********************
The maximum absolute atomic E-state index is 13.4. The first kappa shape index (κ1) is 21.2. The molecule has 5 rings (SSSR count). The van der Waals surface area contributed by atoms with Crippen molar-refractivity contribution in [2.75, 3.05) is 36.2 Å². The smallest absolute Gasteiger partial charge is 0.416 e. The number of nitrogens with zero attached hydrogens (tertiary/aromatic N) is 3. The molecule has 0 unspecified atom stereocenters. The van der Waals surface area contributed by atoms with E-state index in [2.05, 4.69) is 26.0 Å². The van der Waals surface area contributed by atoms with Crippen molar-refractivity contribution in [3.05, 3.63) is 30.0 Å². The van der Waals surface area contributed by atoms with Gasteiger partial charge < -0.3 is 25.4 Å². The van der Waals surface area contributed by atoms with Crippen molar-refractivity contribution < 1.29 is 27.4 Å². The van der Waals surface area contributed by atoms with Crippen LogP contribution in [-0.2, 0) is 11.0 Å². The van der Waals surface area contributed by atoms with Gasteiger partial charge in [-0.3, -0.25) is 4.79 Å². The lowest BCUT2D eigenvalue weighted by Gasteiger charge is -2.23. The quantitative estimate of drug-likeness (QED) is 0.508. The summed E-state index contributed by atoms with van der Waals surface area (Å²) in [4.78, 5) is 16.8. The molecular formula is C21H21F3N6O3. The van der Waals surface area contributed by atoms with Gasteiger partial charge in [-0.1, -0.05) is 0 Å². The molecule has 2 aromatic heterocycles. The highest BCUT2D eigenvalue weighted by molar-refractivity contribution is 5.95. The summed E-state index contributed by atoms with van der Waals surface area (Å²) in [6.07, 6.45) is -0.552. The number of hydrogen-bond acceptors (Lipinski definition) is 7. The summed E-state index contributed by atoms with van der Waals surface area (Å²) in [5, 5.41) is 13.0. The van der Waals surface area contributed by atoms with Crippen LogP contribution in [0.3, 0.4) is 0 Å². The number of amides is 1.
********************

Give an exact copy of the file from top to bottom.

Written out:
The maximum absolute atomic E-state index is 13.4. The first kappa shape index (κ1) is 21.2. The molecule has 5 rings (SSSR count). The van der Waals surface area contributed by atoms with Crippen molar-refractivity contribution in [2.75, 3.05) is 36.2 Å². The smallest absolute Gasteiger partial charge is 0.416 e. The number of nitrogens with zero attached hydrogens (tertiary/aromatic N) is 3. The molecule has 0 unspecified atom stereocenters. The van der Waals surface area contributed by atoms with E-state index in [2.05, 4.69) is 26.0 Å². The van der Waals surface area contributed by atoms with Crippen molar-refractivity contribution in [3.05, 3.63) is 30.0 Å². The van der Waals surface area contributed by atoms with Gasteiger partial charge < -0.3 is 25.4 Å². The van der Waals surface area contributed by atoms with Crippen molar-refractivity contribution < 1.29 is 27.4 Å². The van der Waals surface area contributed by atoms with Crippen LogP contribution in [-0.2, 0) is 11.0 Å². The van der Waals surface area contributed by atoms with Gasteiger partial charge in [-0.3, -0.25) is 4.79 Å². The lowest BCUT2D eigenvalue weighted by Gasteiger charge is -2.23. The quantitative estimate of drug-likeness (QED) is 0.508. The summed E-state index contributed by atoms with van der Waals surface area (Å²) in [4.78, 5) is 16.8. The molecular formula is C21H21F3N6O3. The van der Waals surface area contributed by atoms with Gasteiger partial charge in [-0.1, -0.05) is 0 Å². The molecule has 2 aromatic heterocycles. The highest BCUT2D eigenvalue weighted by molar-refractivity contribution is 5.95. The summed E-state index contributed by atoms with van der Waals surface area (Å²) in [6.07, 6.45) is -0.552. The number of hydrogen-bond acceptors (Lipinski definition) is 7. The summed E-state index contributed by atoms with van der Waals surface area (Å²) in [5, 5.41) is 13.0. The van der Waals surface area contributed by atoms with Crippen LogP contribution in [0.3, 0.4) is 0 Å². The number of amides is 1.